Synopsis by Hal Erickson
With famed journalist Drew Pearson appearing in the film's prologue and epilogue, it was easy in 1945 to confuse Betrayal from the East with Real Life. Lee Tracy is once again cast as a seemingly disreputable type with a heart of gold, in this case an expatriate ex-GI named Eddie. Believing that he'd be willing to sell out his country, a Japanese spy ring approach Eddie and ask him to get his hands on secret American war plans. But Eddie is still a true-blue Son of Uncle Sam; at the behest of Army Intelligence, Eddie agrees to play counterspy, using dictaphones, phony messages and other such devices to pull the wool over the enemy's eyes. The results aren't very pretty for either Eddie or his fellow counterspy Peggy (Nancy Kelly), though the audience can take some comfort in the fact that their sacrifice was for the good of Democracy. Fairly slow going during most of its 82 minutes, Betrayal from the East comes to a startling conclusion as Peggy suffers mightily at the hands of her Japanese captors.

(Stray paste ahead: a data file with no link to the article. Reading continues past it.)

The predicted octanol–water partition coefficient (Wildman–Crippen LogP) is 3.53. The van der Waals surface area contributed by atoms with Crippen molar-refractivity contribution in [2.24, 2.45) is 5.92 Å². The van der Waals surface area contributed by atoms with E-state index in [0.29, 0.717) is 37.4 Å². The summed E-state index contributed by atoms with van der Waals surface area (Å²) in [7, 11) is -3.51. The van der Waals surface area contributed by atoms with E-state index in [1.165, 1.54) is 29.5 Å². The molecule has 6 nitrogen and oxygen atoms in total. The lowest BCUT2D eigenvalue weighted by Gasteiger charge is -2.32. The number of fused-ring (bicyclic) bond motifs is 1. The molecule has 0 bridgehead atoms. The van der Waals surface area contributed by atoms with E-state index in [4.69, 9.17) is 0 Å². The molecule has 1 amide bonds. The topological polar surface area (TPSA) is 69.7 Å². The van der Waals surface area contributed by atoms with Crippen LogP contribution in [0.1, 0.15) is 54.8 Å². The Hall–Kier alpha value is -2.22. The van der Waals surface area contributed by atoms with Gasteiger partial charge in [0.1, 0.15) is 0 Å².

war, carnival, espionage, canal, fast-talking, Japan